NASHVILLE, Tenn. (AP) — Four environmental organizations on Wednesday asked the Tennessee Valley Authority’s internal watchdog to investigate whether the nation’s largest public utility misused ratepayer money for lobbying and litigation that fought federal environmental regulations.
The request to the TVA’s Office of Inspector General comes after the Energy and Policy Institute, an activist group, released more than 500 pages of records it obtained through a Freedom of Information Act request. The documents prove TVA’s dues to the now-disbanded Utility Air Regulatory Group were used for unauthorized activities, the group said. They point to expense reports showing most of UARG’s money went to a law firm. In lawsuits, the UARG frequently argued against tighter air pollution and climate regulations.
TVA CEO Jeff Lyash told Congress in a 2019 letter that the utility had contributed $7.3 million to the Utility Air Regulatory Group since 2001. Lyash said the funds were not used to lobby or sue on behalf of TVA, which would require explicit board approval. Instead, TVA used its membership in the regulatory group “to help understand, plan for, and comply with highly technical and complex regulations developed” under the Clean Air Act, Lyash wrote.
The environmental groups seeking a review of the relationship point to documents from the UARG’s Nonattainment Committee, which was co-chaired by Don Houston, a TVA senior manager. In that role, he approved billing hours and invoices from Hunton Andrews Kurth, a Washington, D.C., law firm that worked for the group, documents show.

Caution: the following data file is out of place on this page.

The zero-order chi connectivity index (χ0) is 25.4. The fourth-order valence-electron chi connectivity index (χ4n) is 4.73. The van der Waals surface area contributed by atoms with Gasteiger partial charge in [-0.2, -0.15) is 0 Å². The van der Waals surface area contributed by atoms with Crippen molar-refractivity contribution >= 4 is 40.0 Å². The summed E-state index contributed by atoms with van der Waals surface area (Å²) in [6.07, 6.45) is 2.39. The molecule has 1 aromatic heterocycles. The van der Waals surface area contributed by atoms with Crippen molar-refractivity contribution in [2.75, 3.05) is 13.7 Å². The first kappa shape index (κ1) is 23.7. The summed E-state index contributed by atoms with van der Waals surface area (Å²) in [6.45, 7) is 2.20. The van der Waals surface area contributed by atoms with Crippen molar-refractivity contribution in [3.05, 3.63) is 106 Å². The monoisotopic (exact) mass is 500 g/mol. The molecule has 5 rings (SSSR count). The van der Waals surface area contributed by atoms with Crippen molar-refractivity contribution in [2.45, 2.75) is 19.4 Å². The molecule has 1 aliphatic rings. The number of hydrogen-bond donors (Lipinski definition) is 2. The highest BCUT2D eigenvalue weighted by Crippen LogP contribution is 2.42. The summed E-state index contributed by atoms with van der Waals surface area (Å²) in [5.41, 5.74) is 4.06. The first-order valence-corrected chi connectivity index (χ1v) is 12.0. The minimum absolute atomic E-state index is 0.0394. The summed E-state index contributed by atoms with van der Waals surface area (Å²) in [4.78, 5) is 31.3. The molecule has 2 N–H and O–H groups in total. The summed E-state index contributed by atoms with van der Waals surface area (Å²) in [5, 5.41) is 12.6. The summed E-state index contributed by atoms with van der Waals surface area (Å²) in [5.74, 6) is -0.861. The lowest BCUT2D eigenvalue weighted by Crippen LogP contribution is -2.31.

Expense reports for the years 2015 through July 2018 show the committee spent nearly $3.5 million on legal fees and expenses and only about $48,000 on technical expenses. While TVA may not have put its name on lobbying efforts and lawsuits, it was paying for them, the environmental groups allege.
TVA did not directly respond to the new allegations but said in a written statement that “contacting the OIG or any other TVA oversight groups is an appropriate avenue for any member of the public to raise potential concerns.”
The statement added: “Although TVA supported the decision to disband the Utility Air Regulatory Group (UARG) in May 2019, our customers have directly benefited from the research and technical expertise gained from UARG participation, including significantly reduced air emissions and cleaner energy.”
A spokesperson for the inspector general’s office, Terri Beatty, declined to comment on the letter, which also calls for a review of any TVA involvement in other trade groups, including the Utility Solid Waste Activities Group, the Utility Water Act Group, the Clean Air Act Monitoring Service and the Climate Legal Group.
TVA should not be “suing the federal government over existing laws and regulations, especially when they are part of the federal government,” said Daniel Tait, chief operating officer of Energy Alabama, one of the nonprofits requesting the review. “Even if they were a private utility, these are bedrock environmental regulations that protect public health.”
The environmental groups — which also include the Center for Biological Diversity, Appalachian Voices and Southern Alliance for Clean Energy — sent a similar request to the inspector general’s office in 2019. Tait said they do not know whether the watchdog agency has acted on their previous request, but with the new request they have more evidence of problems they merely suspected two years ago.
The Tennessee Valley Authority provides power to nearly 10 million people in parts of seven Southern states and is the country’s third largest electricity generator.